January 1st, New Year’s Day, we entered the year 2015. A few days before, on December 21st the Winter Solstice occurred, the shortest day of the year, with only 10 hours and 5 minutes of daylight. The sun seemed to hesitate, and then the days began to lengthen. As you read this on the 7th of January, we will have 10 hours and 11 minutes of daylight. Six minutes doesn’t seem like much more but give it time. Each day Old Sol will be slightly higher in the sky and at Summer Solstice, June 21st, days will be 14 hours and 13 minutes in length.
The sun is now setting well into the southwest. Temperatures are lower than at other seasons and days shorter. Animals and plants have altered their life processes as the day length changed. Deciduous trees paused in their sap production, their leaves coloring and then falling. Squirrels spent hours gathering acorns and nuts and drying mushrooms for storage. Frogs and toads buried themselves in mud to pause for a season, awaiting the warming rays of spring sun. Many birds fled south, and a great quiet descended upon the fields and forests. Have you noticed that once flexible and resilient tree branches now sway and creak in arthritic stiffness? There is a sense of pause, of waiting for a coming new vigorous and vital season.
Although many animals overwinter successfully and are, in a sense, resurrected in the spring, winter is also a time of death. Across the animal and plant world many will never arise as spring’s sun moves higher in the sky. Death is a reality of all life and part of an eternal continuum.
In general I like winter, but short days, augmented by gray skies and rain, tend to depress me a bit and remind me of the relative shortness of life. We certainly haven’t seen much sun over the past several weeks. In any case, it may be healthy to pause and regain perspective as the New Year arrives.
For some plants and animals, life is very long. Bristlecone pines live many thousands of years, far longer than even patriarchal redwoods. The Galapagos tortoise’ life is measured in hundreds of years. Dogs and cats live up to 15 years or more. For others, life if short. Many small mammals live only 3 to 5 years, and butterflies see only a fleeting single season. Humans, the Bible has said, might expect a lifespan of “three score and ten,” or 70 years, or even “four score and ten,” 80 years. Some people in modern times have lived well over 100 years.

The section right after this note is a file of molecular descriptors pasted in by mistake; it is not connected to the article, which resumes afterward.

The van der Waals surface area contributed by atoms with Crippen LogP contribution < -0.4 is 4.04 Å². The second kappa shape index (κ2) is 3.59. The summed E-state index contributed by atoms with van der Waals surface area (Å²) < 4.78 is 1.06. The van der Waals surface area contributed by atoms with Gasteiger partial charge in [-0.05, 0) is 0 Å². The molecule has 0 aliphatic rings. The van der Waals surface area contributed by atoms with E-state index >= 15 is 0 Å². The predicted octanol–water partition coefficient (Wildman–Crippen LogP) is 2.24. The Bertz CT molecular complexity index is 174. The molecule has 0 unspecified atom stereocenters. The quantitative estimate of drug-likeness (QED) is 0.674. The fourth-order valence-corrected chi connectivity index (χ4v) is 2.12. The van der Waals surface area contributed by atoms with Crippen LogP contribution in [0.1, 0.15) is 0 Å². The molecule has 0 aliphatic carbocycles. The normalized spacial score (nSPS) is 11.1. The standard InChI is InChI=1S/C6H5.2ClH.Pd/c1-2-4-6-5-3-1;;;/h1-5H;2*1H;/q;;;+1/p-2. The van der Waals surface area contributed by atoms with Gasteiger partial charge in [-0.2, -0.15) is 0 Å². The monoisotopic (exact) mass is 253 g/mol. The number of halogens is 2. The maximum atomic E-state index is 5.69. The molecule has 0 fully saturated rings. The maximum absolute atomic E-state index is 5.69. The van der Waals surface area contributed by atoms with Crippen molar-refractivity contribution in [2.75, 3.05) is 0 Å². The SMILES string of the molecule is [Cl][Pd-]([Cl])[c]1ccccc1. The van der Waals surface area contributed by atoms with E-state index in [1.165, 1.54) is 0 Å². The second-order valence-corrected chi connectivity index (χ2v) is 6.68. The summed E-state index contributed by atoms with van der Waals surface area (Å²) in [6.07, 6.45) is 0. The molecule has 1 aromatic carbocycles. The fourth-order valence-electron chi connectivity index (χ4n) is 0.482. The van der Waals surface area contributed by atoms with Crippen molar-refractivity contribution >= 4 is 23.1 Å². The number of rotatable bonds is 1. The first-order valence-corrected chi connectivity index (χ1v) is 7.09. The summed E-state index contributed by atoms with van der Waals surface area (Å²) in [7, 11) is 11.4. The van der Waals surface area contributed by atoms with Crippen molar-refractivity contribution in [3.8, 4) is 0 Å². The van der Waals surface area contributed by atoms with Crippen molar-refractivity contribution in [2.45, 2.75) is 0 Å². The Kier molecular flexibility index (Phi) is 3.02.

Any death gives pause for introspection, but losses during the Christmas season are especially difficult. During my 17th year and two years after the death of my mother, my father suffered a heart attack. He lingered for three weeks – a time spanning the Christmas season, and he died on New Year’s Day. From that time I was on my own. As an only child living far from my few relatives, it was a time of uncertainty and sadness. The reality of life’s brevity bore heavily upon me. Since that time the holiday season has been a time of mixed emotions. Joy and melancholy still vie with one another.
Each time I find the mortal remains of another organism in the fields and forests it gives me pause to reflect on my own life and its relative duration and importance. The Bible teaches that each sparrow that falls is marked by God. In Luke we read, “Fear ye not therefore, ye are of more value than many sparrows.” So each New Year I vow to use my time well, to be a better, more caring person. And the words of a favorite hymn by Will L. Thompson come to mind:
Have I done any good in the world today? Have I helped anyone in need?
Have I cheered up the sad and made someone feel glad? If not I have failed indeed.
Then wake up and do something more than dream of your mansions above.
Doing good is a pleasure, a joy beyond measure, a blessing of duty and love.
Truly this season ought to be one of reflection and renewal. Let’s not be gloomy. The Mayan calendar ended with December 2012, and there were those who predicted the world would end then. It didn’t. Or if it did, I haven’t noticed. May we so live that our limited time on the earth may be productive and uplifting to those around us, as well as personally and spiritually fulfilling. May your New Year be filled with happiness and helpfulness.
Dr. Risk is a professor emeritus in the College of Forestry and Agriculture at Stephen F. Austin State University in Nacogdoches, Texas. Content © Paul H. Risk, Ph.D. All rights reserved, except where otherwise noted. Click firstname.lastname@example.org to send questions, comments, or request permission for use.